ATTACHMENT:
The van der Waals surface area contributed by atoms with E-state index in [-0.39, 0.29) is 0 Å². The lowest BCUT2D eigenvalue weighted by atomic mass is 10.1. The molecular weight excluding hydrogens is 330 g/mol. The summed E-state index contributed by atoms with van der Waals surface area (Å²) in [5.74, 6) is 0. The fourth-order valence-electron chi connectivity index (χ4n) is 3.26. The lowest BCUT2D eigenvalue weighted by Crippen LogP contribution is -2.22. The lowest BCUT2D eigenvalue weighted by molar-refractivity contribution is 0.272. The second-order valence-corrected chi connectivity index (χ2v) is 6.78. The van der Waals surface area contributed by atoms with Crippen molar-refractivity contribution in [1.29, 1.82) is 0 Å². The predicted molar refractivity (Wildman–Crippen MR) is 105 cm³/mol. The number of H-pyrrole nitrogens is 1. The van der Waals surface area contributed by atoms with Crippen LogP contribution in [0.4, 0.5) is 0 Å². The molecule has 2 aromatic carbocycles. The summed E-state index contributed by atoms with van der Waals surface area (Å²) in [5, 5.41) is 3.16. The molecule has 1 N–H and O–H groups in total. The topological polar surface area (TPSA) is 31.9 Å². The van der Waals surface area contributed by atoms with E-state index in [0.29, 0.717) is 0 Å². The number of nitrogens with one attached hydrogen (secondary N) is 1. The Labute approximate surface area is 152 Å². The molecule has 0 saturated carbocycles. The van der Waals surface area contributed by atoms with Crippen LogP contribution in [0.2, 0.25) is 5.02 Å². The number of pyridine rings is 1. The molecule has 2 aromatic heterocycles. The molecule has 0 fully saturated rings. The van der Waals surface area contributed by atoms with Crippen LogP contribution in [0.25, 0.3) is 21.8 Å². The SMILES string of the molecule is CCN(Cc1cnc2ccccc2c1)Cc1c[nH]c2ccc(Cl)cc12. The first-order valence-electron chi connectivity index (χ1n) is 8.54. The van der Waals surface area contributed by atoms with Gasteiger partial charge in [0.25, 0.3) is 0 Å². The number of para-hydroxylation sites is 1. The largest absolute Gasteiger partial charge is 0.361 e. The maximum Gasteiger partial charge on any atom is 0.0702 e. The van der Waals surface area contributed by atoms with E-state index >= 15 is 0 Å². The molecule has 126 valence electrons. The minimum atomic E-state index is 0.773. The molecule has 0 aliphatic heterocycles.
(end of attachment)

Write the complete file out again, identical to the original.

The van der Waals surface area contributed by atoms with E-state index in [-0.39, 0.29) is 0 Å². The lowest BCUT2D eigenvalue weighted by atomic mass is 10.1. The molecular weight excluding hydrogens is 330 g/mol. The summed E-state index contributed by atoms with van der Waals surface area (Å²) in [5.74, 6) is 0. The fourth-order valence-electron chi connectivity index (χ4n) is 3.26. The lowest BCUT2D eigenvalue weighted by Crippen LogP contribution is -2.22. The lowest BCUT2D eigenvalue weighted by molar-refractivity contribution is 0.272. The second-order valence-corrected chi connectivity index (χ2v) is 6.78. The van der Waals surface area contributed by atoms with Crippen molar-refractivity contribution in [1.29, 1.82) is 0 Å². The predicted molar refractivity (Wildman–Crippen MR) is 105 cm³/mol. The number of H-pyrrole nitrogens is 1. The van der Waals surface area contributed by atoms with Crippen LogP contribution in [0.4, 0.5) is 0 Å². The molecule has 2 aromatic carbocycles. The summed E-state index contributed by atoms with van der Waals surface area (Å²) in [5, 5.41) is 3.16. The molecule has 1 N–H and O–H groups in total. The topological polar surface area (TPSA) is 31.9 Å². The van der Waals surface area contributed by atoms with E-state index in [0.29, 0.717) is 0 Å². The number of nitrogens with one attached hydrogen (secondary N) is 1. The Labute approximate surface area is 152 Å². The molecule has 0 saturated carbocycles. The van der Waals surface area contributed by atoms with Crippen LogP contribution in [0.2, 0.25) is 5.02 Å². The number of pyridine rings is 1. The molecule has 2 aromatic heterocycles. The molecule has 0 fully saturated rings. The van der Waals surface area contributed by atoms with Crippen LogP contribution in [0.25, 0.3) is 21.8 Å². The SMILES string of the molecule is CCN(Cc1cnc2ccccc2c1)Cc1c[nH]c2ccc(Cl)cc12. The first-order valence-electron chi connectivity index (χ1n) is 8.54. The van der Waals surface area contributed by atoms with Gasteiger partial charge in [0.25, 0.3) is 0 Å². The number of para-hydroxylation sites is 1. The largest absolute Gasteiger partial charge is 0.361 e. The maximum Gasteiger partial charge on any atom is 0.0702 e. The van der Waals surface area contributed by atoms with E-state index >= 15 is 0 Å². The molecule has 126 valence electrons. The minimum atomic E-state index is 0.773. The molecule has 0 aliphatic heterocycles.